A kosher certification agency is an organization of Rabbis, food technologies, and field supervisors with the expertise and resources to execute the Laws of Kashrus. It is responsible for assuring Kosher consumers that food products and ingredients meet all kosher requirements. Once these requirements have been met, a letter of certification is issued to the manufacturer who is then authorized to advertise its kosher status, and display the kosher symbol and promote the product as kosher. All kosher certification agencies are not identical. It is essential that the kosher certification agency has widespread acceptability so that a product bearing its symbol can be marketed to as wide an audience as possible. The manufacturer can then take advantage of the rapidly growing demand for kosher food.
While raw food may not be cooked on the Sabbath, food that was already cooked beforehand may be kept warm until mealtime. On some holidays, food may be cooked fresh, but turning the heat on is prohibited. In the past, the problem could be solved simply by lighting a stove or oven before the day began, and using its heat over the course of the day. In recent decades, however, appliance manufacturers have instituted a safety feature that automatically shuts off the heat after a number of hours. This renders the appliance useless for those who observe these religious laws. When an oven is in Shabbat mode, the standard six- or twelve-hour automatic shutoff is overridden, and all lights and displays (for example, a light that might go on when the door is opened) are disabled.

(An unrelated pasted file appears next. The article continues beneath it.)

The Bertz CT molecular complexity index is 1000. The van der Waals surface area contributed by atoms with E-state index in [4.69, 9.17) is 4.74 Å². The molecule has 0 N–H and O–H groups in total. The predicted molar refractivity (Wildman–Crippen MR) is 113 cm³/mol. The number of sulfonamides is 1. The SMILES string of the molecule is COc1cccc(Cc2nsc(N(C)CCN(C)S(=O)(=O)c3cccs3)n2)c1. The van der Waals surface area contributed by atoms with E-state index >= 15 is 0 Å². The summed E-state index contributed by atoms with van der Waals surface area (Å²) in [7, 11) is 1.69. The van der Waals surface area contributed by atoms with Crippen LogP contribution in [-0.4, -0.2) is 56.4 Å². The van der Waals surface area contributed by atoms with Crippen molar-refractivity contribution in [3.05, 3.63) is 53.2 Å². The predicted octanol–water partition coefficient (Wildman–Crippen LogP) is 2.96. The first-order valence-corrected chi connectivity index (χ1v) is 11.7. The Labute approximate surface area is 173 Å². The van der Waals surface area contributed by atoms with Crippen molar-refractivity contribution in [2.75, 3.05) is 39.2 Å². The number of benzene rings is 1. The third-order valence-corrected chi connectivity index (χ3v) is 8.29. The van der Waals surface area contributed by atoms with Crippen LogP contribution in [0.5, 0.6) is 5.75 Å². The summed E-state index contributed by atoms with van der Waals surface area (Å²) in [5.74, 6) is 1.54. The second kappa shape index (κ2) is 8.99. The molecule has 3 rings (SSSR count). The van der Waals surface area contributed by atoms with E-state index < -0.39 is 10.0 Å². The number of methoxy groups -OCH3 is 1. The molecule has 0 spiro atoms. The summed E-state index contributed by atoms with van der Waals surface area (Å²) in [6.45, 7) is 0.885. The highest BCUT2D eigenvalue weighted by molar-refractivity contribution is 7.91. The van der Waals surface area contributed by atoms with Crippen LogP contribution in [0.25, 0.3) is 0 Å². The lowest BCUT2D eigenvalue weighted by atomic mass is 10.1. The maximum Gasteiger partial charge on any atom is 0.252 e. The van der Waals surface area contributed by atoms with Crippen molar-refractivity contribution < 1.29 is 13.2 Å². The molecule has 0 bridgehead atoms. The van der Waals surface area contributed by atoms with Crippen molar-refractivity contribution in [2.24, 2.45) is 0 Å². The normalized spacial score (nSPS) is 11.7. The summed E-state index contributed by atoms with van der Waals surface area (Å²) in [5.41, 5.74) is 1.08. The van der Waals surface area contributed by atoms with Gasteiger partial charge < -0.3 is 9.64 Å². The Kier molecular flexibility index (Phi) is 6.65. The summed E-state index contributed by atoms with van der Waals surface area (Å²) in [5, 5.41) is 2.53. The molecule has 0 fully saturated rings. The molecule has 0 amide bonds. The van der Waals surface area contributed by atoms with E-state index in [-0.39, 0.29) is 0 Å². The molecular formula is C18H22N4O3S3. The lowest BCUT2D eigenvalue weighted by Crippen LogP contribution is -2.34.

With some Sabbath mode ovens that are controlled using a keypad to set the temperature, there is a random delay triggered after a button is pressed before the temperature change takes place.